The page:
JavaFX… it does have a future

In looking back at my JavaFX… does it have a future? posting, my views have been changed by some of the comments made (here and here), in particular about JavaFX vs. Flash/Flex and Java Web Start.

JavaFX and applets

I agree that comparing JavaFX applets vs Flash/Flex is not something we should be doing. Flash applications (deployed inside the browser in a Flash virtual machine) are years ahead of Java applets. It will take years, if at all, for applets to match Flash-like deployment. According to Adobe, Flash is already installed on 99% of Internet-enabled desktops. In case it’s not available, installing Flash is a breeze (plus Google Chrome now ships with Flash player). Flash applications are installed very quickly, work, run smoothly inside the browser, and users are comfortable using such applications.

JavaFX and Java Web Start

On the other hand, deploying JavaFX applications via Java Web Start is an area where JavaFX could be successful and find a niche market.

A JavaFX application started via Java Web Starts runs in its own “Java window” outside the browser. This way the application is still running inside the powerful Java virtual machine, so you get a rich and responsive user interface that is also now browser-independent.

Launching via Java Web Start can be easily done by placing a link to a .jnlp file inside a Web page or even creating an icon on a desktop. Now we get the power of Java but outside the browser. However, the application still acts like a “Web application” since Java Web Start will check for any updates in the application and download them if necessary (like Adobe AIR). This way the user is always be running the latest version of the application.

For example, click here to launch JavaFX Seam Booking application via Java Web Start (note: the .jnlp file is generated in this case). Or click on this nice button:

Launch

It launched pretty fast, has its own window, no browser freezing, pretty nice.

Although I don’t see many consumers-facing applications deployed using Java Web Start (even thought it’s possible and some might), the target market is enterprise applications (or Internet business applications) such as customer support applications, rich interactive dashboards, scientific applications, educational applications, and other Intranet-based applications. For example, just replacing all Swing deployments in the enterprise would give JavaFX a huge potential market opportunity.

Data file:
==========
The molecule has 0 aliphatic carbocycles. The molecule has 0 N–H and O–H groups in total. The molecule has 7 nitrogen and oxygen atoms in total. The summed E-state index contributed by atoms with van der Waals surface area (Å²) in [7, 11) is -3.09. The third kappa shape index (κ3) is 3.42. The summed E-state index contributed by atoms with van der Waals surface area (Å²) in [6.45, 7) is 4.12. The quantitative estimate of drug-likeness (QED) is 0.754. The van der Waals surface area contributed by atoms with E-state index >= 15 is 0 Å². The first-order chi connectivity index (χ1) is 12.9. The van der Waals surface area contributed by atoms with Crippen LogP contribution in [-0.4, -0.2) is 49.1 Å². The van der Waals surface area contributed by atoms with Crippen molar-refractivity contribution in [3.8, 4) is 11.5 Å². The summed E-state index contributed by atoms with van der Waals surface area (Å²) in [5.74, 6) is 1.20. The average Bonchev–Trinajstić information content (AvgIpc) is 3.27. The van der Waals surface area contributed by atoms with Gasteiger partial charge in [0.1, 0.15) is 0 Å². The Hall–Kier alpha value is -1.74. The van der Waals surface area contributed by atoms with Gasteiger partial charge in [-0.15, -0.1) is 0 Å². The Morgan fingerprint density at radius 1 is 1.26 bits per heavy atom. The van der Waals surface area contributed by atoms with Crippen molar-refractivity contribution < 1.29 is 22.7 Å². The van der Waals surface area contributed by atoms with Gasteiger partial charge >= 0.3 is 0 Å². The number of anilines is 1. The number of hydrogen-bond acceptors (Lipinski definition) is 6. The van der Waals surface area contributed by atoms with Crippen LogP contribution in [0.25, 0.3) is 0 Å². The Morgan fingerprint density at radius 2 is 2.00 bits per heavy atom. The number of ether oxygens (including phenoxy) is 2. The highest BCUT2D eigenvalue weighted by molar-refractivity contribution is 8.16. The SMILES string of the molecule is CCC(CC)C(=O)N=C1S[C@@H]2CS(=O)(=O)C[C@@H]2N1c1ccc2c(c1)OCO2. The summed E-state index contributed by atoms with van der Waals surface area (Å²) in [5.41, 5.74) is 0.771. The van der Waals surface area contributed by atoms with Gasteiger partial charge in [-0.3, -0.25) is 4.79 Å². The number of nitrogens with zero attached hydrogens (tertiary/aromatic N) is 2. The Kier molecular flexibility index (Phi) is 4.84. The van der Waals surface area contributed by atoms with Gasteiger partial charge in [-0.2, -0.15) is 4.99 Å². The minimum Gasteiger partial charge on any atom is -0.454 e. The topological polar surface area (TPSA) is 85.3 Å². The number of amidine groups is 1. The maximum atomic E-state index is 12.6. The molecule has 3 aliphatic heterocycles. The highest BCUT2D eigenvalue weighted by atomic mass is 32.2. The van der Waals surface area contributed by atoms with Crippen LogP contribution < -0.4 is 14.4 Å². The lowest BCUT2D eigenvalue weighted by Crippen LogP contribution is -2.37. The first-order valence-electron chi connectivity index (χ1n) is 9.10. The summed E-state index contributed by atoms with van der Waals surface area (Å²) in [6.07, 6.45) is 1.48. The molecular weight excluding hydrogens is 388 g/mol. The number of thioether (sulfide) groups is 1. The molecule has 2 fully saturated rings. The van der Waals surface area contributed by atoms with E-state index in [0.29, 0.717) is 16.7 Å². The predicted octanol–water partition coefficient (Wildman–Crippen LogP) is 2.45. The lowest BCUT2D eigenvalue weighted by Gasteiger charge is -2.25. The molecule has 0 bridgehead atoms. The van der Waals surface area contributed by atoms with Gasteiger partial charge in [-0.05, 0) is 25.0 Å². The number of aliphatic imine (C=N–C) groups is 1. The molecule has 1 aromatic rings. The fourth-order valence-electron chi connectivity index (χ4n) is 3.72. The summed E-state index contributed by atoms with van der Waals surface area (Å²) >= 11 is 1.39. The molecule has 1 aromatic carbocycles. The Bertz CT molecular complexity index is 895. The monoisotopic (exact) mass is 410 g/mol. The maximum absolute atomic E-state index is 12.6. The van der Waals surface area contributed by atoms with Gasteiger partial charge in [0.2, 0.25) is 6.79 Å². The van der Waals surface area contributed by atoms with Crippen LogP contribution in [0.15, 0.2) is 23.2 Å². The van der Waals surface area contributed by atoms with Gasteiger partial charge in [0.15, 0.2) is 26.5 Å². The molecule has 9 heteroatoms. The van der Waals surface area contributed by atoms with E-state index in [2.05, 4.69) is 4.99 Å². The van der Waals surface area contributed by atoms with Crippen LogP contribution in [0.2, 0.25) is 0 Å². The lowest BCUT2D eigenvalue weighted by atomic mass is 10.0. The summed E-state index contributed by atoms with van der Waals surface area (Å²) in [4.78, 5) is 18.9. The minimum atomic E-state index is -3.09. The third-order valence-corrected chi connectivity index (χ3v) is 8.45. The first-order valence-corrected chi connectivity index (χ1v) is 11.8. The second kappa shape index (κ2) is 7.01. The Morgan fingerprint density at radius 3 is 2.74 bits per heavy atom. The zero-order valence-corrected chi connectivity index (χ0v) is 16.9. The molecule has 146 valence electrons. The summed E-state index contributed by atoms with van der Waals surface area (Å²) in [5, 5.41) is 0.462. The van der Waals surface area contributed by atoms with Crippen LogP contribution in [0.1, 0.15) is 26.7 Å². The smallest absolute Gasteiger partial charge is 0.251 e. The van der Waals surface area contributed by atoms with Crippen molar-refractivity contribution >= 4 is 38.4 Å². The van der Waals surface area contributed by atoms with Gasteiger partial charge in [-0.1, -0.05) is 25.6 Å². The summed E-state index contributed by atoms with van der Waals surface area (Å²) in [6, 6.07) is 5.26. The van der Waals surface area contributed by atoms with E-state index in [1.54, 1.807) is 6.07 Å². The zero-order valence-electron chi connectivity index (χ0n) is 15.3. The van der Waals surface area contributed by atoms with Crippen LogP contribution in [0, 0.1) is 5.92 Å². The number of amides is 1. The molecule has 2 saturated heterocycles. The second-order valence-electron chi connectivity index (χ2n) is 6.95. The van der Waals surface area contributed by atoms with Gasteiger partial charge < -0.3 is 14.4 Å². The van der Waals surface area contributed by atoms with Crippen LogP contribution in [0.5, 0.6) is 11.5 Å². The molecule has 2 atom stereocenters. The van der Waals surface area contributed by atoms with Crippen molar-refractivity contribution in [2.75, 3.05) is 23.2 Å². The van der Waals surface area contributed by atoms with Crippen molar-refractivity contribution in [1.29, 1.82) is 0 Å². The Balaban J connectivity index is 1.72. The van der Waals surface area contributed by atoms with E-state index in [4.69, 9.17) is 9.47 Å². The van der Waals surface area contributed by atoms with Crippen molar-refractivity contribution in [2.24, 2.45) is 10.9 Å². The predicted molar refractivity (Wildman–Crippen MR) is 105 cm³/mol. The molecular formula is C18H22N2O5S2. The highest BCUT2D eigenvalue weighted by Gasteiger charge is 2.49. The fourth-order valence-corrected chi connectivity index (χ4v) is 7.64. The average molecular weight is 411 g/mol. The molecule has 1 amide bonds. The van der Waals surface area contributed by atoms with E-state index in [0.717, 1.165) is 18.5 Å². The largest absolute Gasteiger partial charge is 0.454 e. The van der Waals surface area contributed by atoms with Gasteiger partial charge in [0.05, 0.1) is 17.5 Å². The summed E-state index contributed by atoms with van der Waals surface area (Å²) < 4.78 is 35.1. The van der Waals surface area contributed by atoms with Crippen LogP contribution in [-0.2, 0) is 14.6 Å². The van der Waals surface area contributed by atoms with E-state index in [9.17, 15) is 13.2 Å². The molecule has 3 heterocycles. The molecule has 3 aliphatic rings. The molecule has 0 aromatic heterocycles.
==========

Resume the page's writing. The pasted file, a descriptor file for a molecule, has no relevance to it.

JavaFX and enterprise

Connecting JavaFX Web Start applications to a server is easily done with the Exadel Flamingo framework. This framework was designed from the ground up to make it simpler to attach rich UIs like JavaFX to back ends like Seam.

Furthermore, a growing requirement is to make Web applications available offline or when there is no Internet connection available. As the platform for JavaFX is the Java virtual machine, the offline feature can be more easily implemented than if the browser were the platform. And, if using the Flamingo framework, it already includes offline features that enable the application to run without an Internet connection and synchronize with the server once the connection is reestablished.

Future?

I always believed before that running JavaFX applications inside the browser was the way to go. While it’s still possible (and easily done), I don’t believe that’s the way to go anymore. The browser is a platform; the Java virtual machine is another platform. There is no need to combine the two.

12 thoughts on “JavaFX… it does have a future

  1. I agree, browser based technologies and Java are not the same animal. The browser can only do so much and acts as a great leveler and diminishes what can actually be done. Java is able to deliver true applications via Webstart and should focus on this unique and powerful ability.

    Java has the means to reverse what has become the conventional wisdom of using a browser for everything and instead set developers and users free again. What we all should be doing is developing applications that have their own network services built in and a browser component if one is needed. In other words the browser becomes the component and modular applications rule the web.

    I thought that this was what Sun was delivering via the combination of Java, JavaFX and JWebpane. I hope this is still the path being taken because obviously it is superior to catering to a handful of browsers who take years to provide their compromising and unrobust so called browser standards.

    It has been said that a double minded man is unstable in all his ways and this is what Java is if it does not fulfill its destiny and return the web to its correct posture.

  2. The browser is a platform; the Java virtual machine is another platform. There is no need to combine the two.

    sure. I talked about it 3 years ago. Adobe understand it too. Adobe split the Flash to Flex (GUI only) and AIR (heavy apps).

    Managers from Sun doesn’t understand it.

  3. Sounds great. Let us know when Java Web Start really works flawlessly on all platforms.;)